16. What a let down. I was interested in at least seeing another fantasy genre movie, or reading the books, but I guess I’ll save my money for something better.

    I’ve had similar experiences with watching movies with my wife. We live in the US, but she grew up in China. We watch movies together and when we talk about them later it feels like we watched two different movies. Things I find funny are completely lost to her. She’ll laugh at some things that leave me asking “what was funny about that?”

    She also expects more out of a movie. Chinese movies that she watches are many hours long (30 hours) while American movies tend to be 2-3 hours. And the worse thing you can do is watch a movie made for Americans that is based on a Chinese story. She can’t stand watching Crouching Tiger, Hidden Dragon. She can tolerate Hero though.

  17. Someone mentioned Menudo, the very last topic I’d have thought would ever be mentioned on a China blog.

    P.S. Menudo Totally ROCKS! I still have a Menudo Lunchbox I used in gradeschool! Oh those were the days.

  18. what wookie? what are you talking about?

  19. Thankyou Tony for your simultaneous defense and criticism of me. Far from attempting to discredit John’s girlfriend’s opinion by labeling it “personal” in order to differentiate it from my own “culturally representative” view, the authority of which is presumably grounded on my self-perceived membership of an in-/fan-group consisting of those who read the novels in our youth, I was instead asserting that in the absence of supporting analysis to suggest that all or part of John’s girlfriend’s view has been influenced by Chinese cultural norms, it is at best of limited intellectual worth and at worst misleading to describe it as the only, or even one among many, Chinese views.

    That thing about the wookie is interesting, though.

  20. Todd,

    I think that’s taking it way too seriously.

  21. [When the White Witch is killing Aslan on the stone and Lucy and Susan are watching:] Why don’t they do something? I can’t stand weak characters like that!

    Oh puh-lease … in five years I am yet to see a Chinese woman (or man) run to the aid of a victim of crime or an injured person. They all just stand around and watch. And I daresay they would never go to the aid of a kitten being tortured to death, much less a big cat.

    The Narnia kids are on personal journeys – or arcs – so it is pointless to accuse them of being hopeless or cowardly in part one of a seven chapter story.

    As for pasty children, you try spending a winter in England during the blitz. I think it also has something to with the purity and innocence of the children in the story. See early episodes of Harry Potter. At least the colour is natural and not purchased out of a bottle.

  22. hdp,

    Wow, someone is getting pretty defensive about a work of fiction. I think it’s fair to expect more out of movie characters (who are meant to entertain us) than everyday people.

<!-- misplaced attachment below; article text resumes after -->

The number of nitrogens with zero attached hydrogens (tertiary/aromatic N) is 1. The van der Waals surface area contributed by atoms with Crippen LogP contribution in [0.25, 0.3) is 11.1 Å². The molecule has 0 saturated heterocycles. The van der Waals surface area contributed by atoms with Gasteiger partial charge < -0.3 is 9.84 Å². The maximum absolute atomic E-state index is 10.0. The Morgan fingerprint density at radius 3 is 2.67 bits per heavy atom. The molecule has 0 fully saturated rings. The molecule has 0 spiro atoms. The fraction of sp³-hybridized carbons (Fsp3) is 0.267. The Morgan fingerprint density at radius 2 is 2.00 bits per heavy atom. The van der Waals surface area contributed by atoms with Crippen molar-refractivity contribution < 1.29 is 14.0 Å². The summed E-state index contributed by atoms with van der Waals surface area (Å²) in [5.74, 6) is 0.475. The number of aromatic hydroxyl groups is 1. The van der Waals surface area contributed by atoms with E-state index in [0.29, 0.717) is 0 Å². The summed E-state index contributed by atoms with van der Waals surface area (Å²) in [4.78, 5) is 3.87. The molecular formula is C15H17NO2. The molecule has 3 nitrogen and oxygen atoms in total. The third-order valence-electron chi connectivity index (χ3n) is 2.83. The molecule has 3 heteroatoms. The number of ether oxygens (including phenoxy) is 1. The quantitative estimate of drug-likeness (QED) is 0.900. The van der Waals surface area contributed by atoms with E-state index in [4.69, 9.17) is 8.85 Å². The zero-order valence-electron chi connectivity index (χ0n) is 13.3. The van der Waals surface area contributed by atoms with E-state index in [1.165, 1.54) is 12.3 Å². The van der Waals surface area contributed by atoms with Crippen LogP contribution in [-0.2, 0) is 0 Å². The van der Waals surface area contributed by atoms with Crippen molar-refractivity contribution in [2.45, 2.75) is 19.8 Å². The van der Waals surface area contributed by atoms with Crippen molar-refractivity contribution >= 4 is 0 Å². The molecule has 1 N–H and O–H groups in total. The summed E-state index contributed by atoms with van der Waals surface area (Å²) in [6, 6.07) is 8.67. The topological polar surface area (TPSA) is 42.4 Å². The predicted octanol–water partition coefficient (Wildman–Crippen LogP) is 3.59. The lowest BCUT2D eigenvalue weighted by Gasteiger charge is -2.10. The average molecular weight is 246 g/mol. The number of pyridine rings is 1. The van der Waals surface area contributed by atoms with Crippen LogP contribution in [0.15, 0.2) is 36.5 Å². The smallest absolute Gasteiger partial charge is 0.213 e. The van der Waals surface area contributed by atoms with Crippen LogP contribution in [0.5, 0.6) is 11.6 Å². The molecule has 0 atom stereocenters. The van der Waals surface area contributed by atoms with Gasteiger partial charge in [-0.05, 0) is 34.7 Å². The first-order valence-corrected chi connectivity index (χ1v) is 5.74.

23. Phil (a different Phil to the other one) Says: January 26, 2006 at 11:45 pm

    wow, someone mentioned the Blitz. cool. There’s nothing like bringing up the subject of German bombers over London in the 1940s to lighten the mood.
    Pullman’s Dark Materials books are very good, even for adult readers.
    The Narnia movie looked rubbish so I haven’t been to see it. The BBC TV series was very good though. However, if the movie has a wookie in it then it can’t be all bad….

  24. hdp:

    OK, but are those victims of crime/injured people strangers to those people staring? Is Aslan a stranger to Lucy and Susan?

  25. That’s true, John, but there’s no reason why we can’t be entertained by characters that are less than the heroic ideal.

    I think in some cases there might be a clash of expectations over what a Western Film is supposed to be like – I once had a group of students completely disgusted with Butch Cassidy and Sundance because they ran from the lawmen instead of fighting like heroic American cowboys ought to do.

    That said, I didn’t care much for Narnia the movie myself – it was fun to watch, but it pales in comparison to the original. It’s one thing to be able to explain in a book that characters fall in love with Aslan the moment they see him, but in the movie, he appears on stage, and then dies – there’s no reason that we really should care. That, and the fact that the battle scene had to be compressed out of cinematic narrative concerns, eliminating the moments of heroism that the children were given in the book.

  26. Actually, hdp made some perfectly good points.

    Disclaimer: This movie isn’t particularly my type of movie. I prefer Munich, or The New World. However, I was pleasently surprised by Narnia, overall.

    This story is the first part of a many part franchise the studio is going to produce. Ignoring the books for a second and focusing on the films, it would be really lame storytelling to have the kids kicking a$$ immediately after going through a magic portal where they are being attacked by monsters.

    In fact, I liked two aspects of the kids–#1, the movie spent a few minutes allowing the kids to be understandably skeptical of Narnia, and #2, they have room to grow as characters, particularly as heroes.

    So your version (matt, JR, John, John’s girlfriend, Jeff) would have the kids fighting kung fu in bullett-time, ala the Matrix? Yeah, I agree! They totally needed to KICK A$$, DUDE! No offense, but I guess that’s why you aren’t a screenwriter. 🙂

    I also agree with hdp’s comment on the typical Chinese’s tendency to stand by and stare while someone bleeds to death on the street from a car wreck. He was just pointing out a cultural tendency.

    BTW, this is in response to most of the people’s reactions to the movie on this thread. Don’t you feel like audiences are a little spoiled?

    “I agree with her, I thought that Narnia was crap, and that the acting was 3rd rate.”–Matt

    Matt, based on your tone, you must be some kind of film thespian. Do you think your judgement could be a bit too harsh, maybe? These kinds of acidic, “Oh Narnia was crap” comments remind me of the kids from http://www.aintitcool.com talkback. I’m sure you know the type.

    I mean no personal offense, but it frustrates me how people who haven’t made shyt tend to be the most vocal critics. If you want to point out cinematic crap, then why don’t we talk about Bad Boys, Pearl Harbor, or Kill Bill Vol 1 and 2?

    G

  27. G,